MythTV: HTPC build

| by Ken | in Technology Add comments

A lot has happened since my last post on MythTV. When I left off then, I had built MythTV on a borrowed desktop (dual booting with Oracle Enterprise Linux and with Mythbuntu) and I had created an additional Front End on my Windows 7 laptop (which was only really worthwhile as a test). The next logical step to testing out MythTV as a replacement for my Comcast cable box and ReplayTV is to get a working MythTV set up in my family room instead of just in my office.

The first step was hardware. I didn’t have another computer I could repurpose for this assignment and this box was going to need some specialized components. I looked around on Craig’s List and at the local MicroCenter for off-lease computers that would be relatively cheap and would be adaptable. I found only a few candidates and all of them were going to require enough modifications that it eroded the cost-effectiveness of getting a used computer. Besides, I didn’t want to pay for a Windows license that I wouldn’t be using.

I decided it was time to build my own. I’ve thought about doing this before and thought it would be kind of fun but always ended up deciding that going with a used computer would be more cost-effective. Since I’d ruled that out this time, I dove into the research. What a chore. It’s very complex in part because there are so many options. Intel or AMD? What generation CPU? What size motherboard? What sort of case? Integrated graphics or separate card? And what ports would be required? And that’s all in addition to the typical and relatively simple questions of RAM, CPU speed, and disk drives. Probably the hardest part of all is making sure all the pieces work together – does the motherboard have the right headers on it to be compatible with the case which has to fit the power supply which has to match the motherboard connector and on and on. I found that it was an iterative process where I would start with some questions tentatively answered only to have subsequent choices invalidate previous ones.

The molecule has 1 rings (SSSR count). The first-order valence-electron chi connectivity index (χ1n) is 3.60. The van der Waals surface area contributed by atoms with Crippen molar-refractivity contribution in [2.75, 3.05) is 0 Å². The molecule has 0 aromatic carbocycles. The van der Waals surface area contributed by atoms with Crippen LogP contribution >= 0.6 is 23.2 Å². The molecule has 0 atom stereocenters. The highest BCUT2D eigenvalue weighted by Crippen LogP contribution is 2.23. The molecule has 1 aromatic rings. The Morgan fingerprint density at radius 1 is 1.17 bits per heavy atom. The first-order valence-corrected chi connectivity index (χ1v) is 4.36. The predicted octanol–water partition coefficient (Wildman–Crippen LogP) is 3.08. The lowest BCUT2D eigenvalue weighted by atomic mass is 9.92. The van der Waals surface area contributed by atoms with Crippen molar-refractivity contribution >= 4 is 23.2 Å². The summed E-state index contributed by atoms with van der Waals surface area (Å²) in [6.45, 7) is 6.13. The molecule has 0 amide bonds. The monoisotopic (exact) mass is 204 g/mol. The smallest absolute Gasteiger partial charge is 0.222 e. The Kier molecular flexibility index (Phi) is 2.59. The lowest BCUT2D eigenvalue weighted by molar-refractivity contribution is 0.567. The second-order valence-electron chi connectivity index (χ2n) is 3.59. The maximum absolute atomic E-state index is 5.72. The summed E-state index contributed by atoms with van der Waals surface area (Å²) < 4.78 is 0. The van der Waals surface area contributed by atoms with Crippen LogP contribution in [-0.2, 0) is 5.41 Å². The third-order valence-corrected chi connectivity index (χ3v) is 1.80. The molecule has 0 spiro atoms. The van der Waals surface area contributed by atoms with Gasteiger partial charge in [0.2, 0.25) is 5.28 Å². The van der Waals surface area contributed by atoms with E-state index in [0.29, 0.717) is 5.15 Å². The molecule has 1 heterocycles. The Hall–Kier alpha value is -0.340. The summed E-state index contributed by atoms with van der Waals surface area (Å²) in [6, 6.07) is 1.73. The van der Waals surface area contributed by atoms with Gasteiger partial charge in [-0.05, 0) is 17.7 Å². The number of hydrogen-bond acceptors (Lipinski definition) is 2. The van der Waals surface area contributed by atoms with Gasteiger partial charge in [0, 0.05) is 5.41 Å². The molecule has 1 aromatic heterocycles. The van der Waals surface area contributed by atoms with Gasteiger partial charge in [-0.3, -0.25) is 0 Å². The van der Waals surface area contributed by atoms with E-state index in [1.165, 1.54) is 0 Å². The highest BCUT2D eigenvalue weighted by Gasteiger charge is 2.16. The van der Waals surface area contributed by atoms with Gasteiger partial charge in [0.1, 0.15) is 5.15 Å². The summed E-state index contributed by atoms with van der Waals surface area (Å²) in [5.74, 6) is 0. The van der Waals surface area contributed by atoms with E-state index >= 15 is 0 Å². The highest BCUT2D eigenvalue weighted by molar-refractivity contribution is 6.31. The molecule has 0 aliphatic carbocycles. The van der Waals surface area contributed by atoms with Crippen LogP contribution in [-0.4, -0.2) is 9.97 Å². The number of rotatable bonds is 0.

Here’s what I ended up settling on as requirements:

  • HTPC case – I decided that I wanted a case that would not only fit into the racks with my other components in the home theater but also function as a DVD player (with eventual use as BluRay player), have space inside for multiple hard drives for future expansion, and support full height cards in case a video tuner card that works with a cable card hits the market in the future.
  • HDMI – This requirement was important for me because my TV has only HDMI digital inputs. I also have an HDMI splitter/switching system setup so that I can feed two TVs simultaneously (one in a remote room) from any one of 3 HDMI inputs. Having the HTPC output HDMI was the only way to fit into the existing home theater system.

  • Serial port – Okay, this is a weird one. And I know it is potentially not going to work. But my aim is to get my existing remote (OFA 8811) programmed with the additional smarts to run the HTPC. And then to use my existing Niles Audio Remote Control Anywhere kit to feed IR signals directly into the serial port without needing to get an additional IR receiver for the HTPC.